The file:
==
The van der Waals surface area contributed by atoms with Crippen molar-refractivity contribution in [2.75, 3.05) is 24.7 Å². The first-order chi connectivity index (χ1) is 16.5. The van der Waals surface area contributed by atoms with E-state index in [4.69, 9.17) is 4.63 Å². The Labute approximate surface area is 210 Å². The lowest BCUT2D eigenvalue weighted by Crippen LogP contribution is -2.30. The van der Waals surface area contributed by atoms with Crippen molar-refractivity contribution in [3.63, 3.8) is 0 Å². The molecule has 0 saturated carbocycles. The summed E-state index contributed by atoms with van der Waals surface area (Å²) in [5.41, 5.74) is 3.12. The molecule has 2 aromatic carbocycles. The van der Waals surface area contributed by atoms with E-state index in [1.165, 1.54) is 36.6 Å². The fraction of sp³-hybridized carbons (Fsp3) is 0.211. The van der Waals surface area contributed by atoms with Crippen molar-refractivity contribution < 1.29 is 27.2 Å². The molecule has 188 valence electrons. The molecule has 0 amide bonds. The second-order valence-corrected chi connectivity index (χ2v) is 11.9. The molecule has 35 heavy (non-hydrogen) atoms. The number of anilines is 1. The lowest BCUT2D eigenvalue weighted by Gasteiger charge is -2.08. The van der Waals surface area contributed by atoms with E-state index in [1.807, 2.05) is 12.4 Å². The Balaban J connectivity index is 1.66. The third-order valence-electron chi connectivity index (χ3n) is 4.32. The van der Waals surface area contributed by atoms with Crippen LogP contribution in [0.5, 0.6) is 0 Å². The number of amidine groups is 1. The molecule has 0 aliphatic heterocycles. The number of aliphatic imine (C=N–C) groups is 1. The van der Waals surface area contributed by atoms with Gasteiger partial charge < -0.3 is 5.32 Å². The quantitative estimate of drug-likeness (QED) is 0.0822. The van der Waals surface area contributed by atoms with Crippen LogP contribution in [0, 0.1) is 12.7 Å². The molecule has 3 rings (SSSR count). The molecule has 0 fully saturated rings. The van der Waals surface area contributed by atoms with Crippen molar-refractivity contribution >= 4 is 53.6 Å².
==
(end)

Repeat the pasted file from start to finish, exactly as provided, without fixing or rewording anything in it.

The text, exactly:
The van der Waals surface area contributed by atoms with Crippen molar-refractivity contribution in [2.75, 3.05) is 24.7 Å². The first-order chi connectivity index (χ1) is 16.5. The van der Waals surface area contributed by atoms with E-state index in [4.69, 9.17) is 4.63 Å². The Labute approximate surface area is 210 Å². The lowest BCUT2D eigenvalue weighted by Crippen LogP contribution is -2.30. The van der Waals surface area contributed by atoms with Crippen molar-refractivity contribution in [3.63, 3.8) is 0 Å². The molecule has 0 saturated carbocycles. The summed E-state index contributed by atoms with van der Waals surface area (Å²) in [5.41, 5.74) is 3.12. The molecule has 2 aromatic carbocycles. The van der Waals surface area contributed by atoms with E-state index in [1.165, 1.54) is 36.6 Å². The fraction of sp³-hybridized carbons (Fsp3) is 0.211. The van der Waals surface area contributed by atoms with Crippen molar-refractivity contribution < 1.29 is 27.2 Å². The molecule has 188 valence electrons. The molecule has 0 amide bonds. The second-order valence-corrected chi connectivity index (χ2v) is 11.9. The molecule has 35 heavy (non-hydrogen) atoms. The number of anilines is 1. The lowest BCUT2D eigenvalue weighted by Gasteiger charge is -2.08. The van der Waals surface area contributed by atoms with E-state index in [1.807, 2.05) is 12.4 Å². The Balaban J connectivity index is 1.66. The third-order valence-electron chi connectivity index (χ3n) is 4.32. The van der Waals surface area contributed by atoms with Crippen LogP contribution in [0.5, 0.6) is 0 Å². The number of amidine groups is 1. The molecule has 0 aliphatic heterocycles. The number of aliphatic imine (C=N–C) groups is 1. The van der Waals surface area contributed by atoms with Gasteiger partial charge < -0.3 is 5.32 Å². The quantitative estimate of drug-likeness (QED) is 0.0822. The van der Waals surface area contributed by atoms with Crippen LogP contribution in [0, 0.1) is 12.7 Å². The molecule has 3 rings (SSSR count). The molecule has 0 fully saturated rings. The van der Waals surface area contributed by atoms with Crippen molar-refractivity contribution >= 4 is 53.6 Å².